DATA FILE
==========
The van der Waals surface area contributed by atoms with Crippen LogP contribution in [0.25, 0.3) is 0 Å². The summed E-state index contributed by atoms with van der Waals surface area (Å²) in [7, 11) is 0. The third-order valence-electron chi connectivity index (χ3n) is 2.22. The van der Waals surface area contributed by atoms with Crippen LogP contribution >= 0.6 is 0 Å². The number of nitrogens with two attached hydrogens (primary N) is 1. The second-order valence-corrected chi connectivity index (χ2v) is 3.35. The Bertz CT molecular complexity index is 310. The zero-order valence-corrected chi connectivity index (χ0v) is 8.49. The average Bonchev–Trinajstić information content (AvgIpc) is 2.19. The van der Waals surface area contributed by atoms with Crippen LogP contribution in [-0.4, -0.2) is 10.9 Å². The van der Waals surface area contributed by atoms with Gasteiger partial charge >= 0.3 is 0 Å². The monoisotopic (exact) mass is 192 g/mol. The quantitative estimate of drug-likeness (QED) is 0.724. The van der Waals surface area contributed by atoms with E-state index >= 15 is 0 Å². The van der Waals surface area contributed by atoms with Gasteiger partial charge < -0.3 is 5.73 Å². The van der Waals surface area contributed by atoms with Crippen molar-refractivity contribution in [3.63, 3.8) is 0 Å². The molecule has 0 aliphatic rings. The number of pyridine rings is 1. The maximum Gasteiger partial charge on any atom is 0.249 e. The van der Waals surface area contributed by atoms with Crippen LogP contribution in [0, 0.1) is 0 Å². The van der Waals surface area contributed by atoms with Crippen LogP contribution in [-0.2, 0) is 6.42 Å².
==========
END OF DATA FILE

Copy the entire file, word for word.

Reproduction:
The van der Waals surface area contributed by atoms with Crippen LogP contribution in [0.25, 0.3) is 0 Å². The summed E-state index contributed by atoms with van der Waals surface area (Å²) in [7, 11) is 0. The third-order valence-electron chi connectivity index (χ3n) is 2.22. The van der Waals surface area contributed by atoms with Crippen LogP contribution >= 0.6 is 0 Å². The number of nitrogens with two attached hydrogens (primary N) is 1. The second-order valence-corrected chi connectivity index (χ2v) is 3.35. The Bertz CT molecular complexity index is 310. The zero-order valence-corrected chi connectivity index (χ0v) is 8.49. The average Bonchev–Trinajstić information content (AvgIpc) is 2.19. The van der Waals surface area contributed by atoms with Crippen LogP contribution in [-0.4, -0.2) is 10.9 Å². The van der Waals surface area contributed by atoms with Gasteiger partial charge >= 0.3 is 0 Å². The monoisotopic (exact) mass is 192 g/mol. The quantitative estimate of drug-likeness (QED) is 0.724. The van der Waals surface area contributed by atoms with E-state index >= 15 is 0 Å². The van der Waals surface area contributed by atoms with Gasteiger partial charge < -0.3 is 5.73 Å². The van der Waals surface area contributed by atoms with Crippen molar-refractivity contribution in [3.63, 3.8) is 0 Å². The molecule has 0 aliphatic rings. The number of pyridine rings is 1. The maximum Gasteiger partial charge on any atom is 0.249 e. The van der Waals surface area contributed by atoms with Crippen LogP contribution in [0, 0.1) is 0 Å². The van der Waals surface area contributed by atoms with Crippen LogP contribution in [-0.2, 0) is 6.42 Å².